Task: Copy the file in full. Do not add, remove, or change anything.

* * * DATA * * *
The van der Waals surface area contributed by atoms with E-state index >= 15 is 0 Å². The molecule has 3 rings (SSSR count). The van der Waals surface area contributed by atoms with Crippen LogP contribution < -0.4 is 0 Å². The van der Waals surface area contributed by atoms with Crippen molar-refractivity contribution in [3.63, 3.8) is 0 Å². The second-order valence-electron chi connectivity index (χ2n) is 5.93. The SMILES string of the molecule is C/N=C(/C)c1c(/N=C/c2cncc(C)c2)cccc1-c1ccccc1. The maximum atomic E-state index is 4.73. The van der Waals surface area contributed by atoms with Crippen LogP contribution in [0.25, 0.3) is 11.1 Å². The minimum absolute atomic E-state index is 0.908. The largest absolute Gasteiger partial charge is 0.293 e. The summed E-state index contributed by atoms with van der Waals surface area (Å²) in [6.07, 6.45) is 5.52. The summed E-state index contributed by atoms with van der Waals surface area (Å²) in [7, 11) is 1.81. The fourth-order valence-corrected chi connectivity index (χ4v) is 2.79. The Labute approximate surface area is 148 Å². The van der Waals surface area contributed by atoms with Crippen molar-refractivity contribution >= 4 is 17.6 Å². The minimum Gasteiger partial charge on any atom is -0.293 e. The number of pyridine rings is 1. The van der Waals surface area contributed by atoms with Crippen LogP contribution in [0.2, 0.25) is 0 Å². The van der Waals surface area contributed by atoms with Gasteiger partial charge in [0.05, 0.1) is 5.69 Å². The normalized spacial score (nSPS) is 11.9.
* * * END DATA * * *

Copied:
The van der Waals surface area contributed by atoms with E-state index >= 15 is 0 Å². The molecule has 3 rings (SSSR count). The van der Waals surface area contributed by atoms with Crippen LogP contribution < -0.4 is 0 Å². The van der Waals surface area contributed by atoms with Crippen molar-refractivity contribution in [3.63, 3.8) is 0 Å². The second-order valence-electron chi connectivity index (χ2n) is 5.93. The SMILES string of the molecule is C/N=C(/C)c1c(/N=C/c2cncc(C)c2)cccc1-c1ccccc1. The maximum atomic E-state index is 4.73. The van der Waals surface area contributed by atoms with Crippen LogP contribution in [0.25, 0.3) is 11.1 Å². The minimum absolute atomic E-state index is 0.908. The largest absolute Gasteiger partial charge is 0.293 e. The summed E-state index contributed by atoms with van der Waals surface area (Å²) in [6.07, 6.45) is 5.52. The summed E-state index contributed by atoms with van der Waals surface area (Å²) in [7, 11) is 1.81. The fourth-order valence-corrected chi connectivity index (χ4v) is 2.79. The Labute approximate surface area is 148 Å². The van der Waals surface area contributed by atoms with Crippen molar-refractivity contribution >= 4 is 17.6 Å². The minimum Gasteiger partial charge on any atom is -0.293 e. The number of pyridine rings is 1. The van der Waals surface area contributed by atoms with Crippen LogP contribution in [0.2, 0.25) is 0 Å². The van der Waals surface area contributed by atoms with Gasteiger partial charge in [0.05, 0.1) is 5.69 Å². The normalized spacial score (nSPS) is 11.9.